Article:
Howard Dean Peers Into The Enthusiasm Gap

An NPR poll out this week showed that Democrats may be closing the gap in a number of Congressional races across the country, but most polls still show an enthusiasm gap. Republicans seem more committed to voting than many Democrats. Host Scott Simon talks with Howard Dean, former Vermont governor and Democratic National Committee chairman, about the Democrats' prospects in the November midterm elections.

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SCOTT SIMON, host:

Howard Dean joins us now. Of course, he's the former governor of Vermont and former chairman of the Democratic National Committee. He joins us on the phone from San Francisco.

Governor, thanks so much for being with us.

Mr. HOWARD DEAN (Former Democratic Governor, Vermont): Thanks for having me on.

SIMON: An NPR poll showed this week the Democrats may be closing the gap in a number of congressional races across the country. But most polls still show this enthusiasm gap, that Republicans seem a little bit more committed to voting than many Democrats. Do you accept that?

Mr. DEAN: Yes. I think that's right. I do think we're going to hold the House and the Senate. I'm one of a dwindling minority of people in Washington, but we always know that Washington often gets it wrong. Usually gets it wrong. Because I think at the end of the day the enthusiasm gap is dissipating.

The president's out there talking all the time about the differences between the parties. He's essentially done what he had to do, which is make this election a choice, not a referendum. If it's a choice, the Democrats are going to do OK.

SIMON: Governor Dean, what do you think about the Tea Party? Do you dismiss them or do you think there's some members and some enthusiasts of the Tea Party that can be brought to vote for your side?

Mr. DEAN: I certainly don't dismiss them. I don't think there are hardly any that are going to vote for our side. There have been a lot of polling on who's is the Tea Party and they're very far right. But I think the media's been a little unfair to them. I don't think they're all racists, though there's certainly some there.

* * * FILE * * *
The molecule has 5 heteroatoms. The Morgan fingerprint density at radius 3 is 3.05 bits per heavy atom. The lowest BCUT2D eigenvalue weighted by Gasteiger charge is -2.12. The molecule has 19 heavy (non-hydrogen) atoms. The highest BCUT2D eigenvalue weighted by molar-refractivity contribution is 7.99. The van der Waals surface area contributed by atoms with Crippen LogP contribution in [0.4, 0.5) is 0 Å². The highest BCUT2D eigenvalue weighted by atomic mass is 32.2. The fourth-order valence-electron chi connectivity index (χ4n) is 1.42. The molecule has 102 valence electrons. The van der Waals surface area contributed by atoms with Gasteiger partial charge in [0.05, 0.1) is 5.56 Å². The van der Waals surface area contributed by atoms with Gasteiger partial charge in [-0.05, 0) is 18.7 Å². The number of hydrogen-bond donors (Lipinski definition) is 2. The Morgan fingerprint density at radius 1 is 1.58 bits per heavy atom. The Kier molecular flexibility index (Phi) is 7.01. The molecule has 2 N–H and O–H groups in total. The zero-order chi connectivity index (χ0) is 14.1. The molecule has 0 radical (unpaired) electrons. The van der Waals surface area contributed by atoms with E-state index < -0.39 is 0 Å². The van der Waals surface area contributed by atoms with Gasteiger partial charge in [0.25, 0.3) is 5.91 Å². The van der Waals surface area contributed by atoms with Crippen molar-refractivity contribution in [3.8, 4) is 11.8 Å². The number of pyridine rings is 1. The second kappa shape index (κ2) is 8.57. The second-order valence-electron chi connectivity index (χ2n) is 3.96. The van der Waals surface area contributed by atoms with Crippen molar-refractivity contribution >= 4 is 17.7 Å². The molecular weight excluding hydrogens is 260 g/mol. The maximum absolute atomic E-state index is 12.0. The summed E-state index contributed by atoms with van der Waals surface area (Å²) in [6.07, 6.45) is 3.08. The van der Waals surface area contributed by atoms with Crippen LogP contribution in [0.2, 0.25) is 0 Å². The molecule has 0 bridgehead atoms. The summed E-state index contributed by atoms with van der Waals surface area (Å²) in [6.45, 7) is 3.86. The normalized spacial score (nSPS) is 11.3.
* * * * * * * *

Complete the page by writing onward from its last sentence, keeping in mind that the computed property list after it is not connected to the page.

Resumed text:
I think a lot of them are just people who really want change in government and are exercising the constitutional organizational rights that they have together. And I think that's a good thing for the republic in the long run. I think it's going to cause the Republican Party as much trouble as it is going to help them in the long run too.

SIMON: Why haven't Democratic candidates been out on the hustings boasting about having passed President Obama's comprehensive health care reform?

Mr. DEAN: Well, I think actually you're seeing more and more people that are. The more people that begin to understand the bill, which is incredibly complex, the better I think the bill does.

On the other hand, the bill was very controversial. Bill Frist the other day said this is not a government takeover and nobody should say that it is. It's just not a government takeover. And I think the exaggerations and the hyperbole on the Republican side - you know, the voters are much smarter than politicians think they are. So there're some real things in this bill that are going to benefit us in the long run.

SIMON: But what about this election cycle? Is it hard to make the case for it now?

Mr. DEAN: I don't think we should be making the case right now. Elections are not the time to educate people. You win the election, then you educate people afterwards. But the president's doing what he should be doing. This is a bare-knuckle fight. It's between the far right, which has taken over the Republican Party, and the rest of us.

SIMON: Governor, if an electoral campaign isn't the time to try and educate the public, when is that time?

Mr. DEAN: It's while the bill's passing. And we didn't do so well, I don't think, in that one. But, you know, that's not part of this debate. That's part of another debate later on. Right now we've got to focus on the election.

SIMON: As chairman of the Democratic National Committee you hatched the 50-state strategy to make the party competitive all over the country, not writing off some states in which it was considered to be not competitive. And, of course, when you ran for president in 2004, you are credited with creating the Internet fundraising strategy that turned out to be so successful then, even more successful a couple of years ago. What's the next big idea do you think Democratic candidates should pay attention to?

Mr. DEAN: Well, you know, in fairness, our campaign didn't get the big idea. What we saw is ordinary people doing things that were far more sophisticated than what we were doing.

What the president's campaign - which I thought was probably the best campaign I've ever seen, in certainly the Democratic Party, and maybe ever - did was utilize things that were already there, that had already been invented: Facebook, MySpace. That wasn't there when we were campaigning, but the Obama people figured out how to use that to their advantage.

So whatever the new next thing is, it won't be invented by politicians. Almost nothing is invented by politicians, including me. It'll be invented by Americans who really want change. And that grassroots change will percolate upwards.

SIMON: Howard Dean, former governor of Vermont and chairman of the Democratic National Committee. Thanks so much.

Mr. DEAN: Thanks for having me on.

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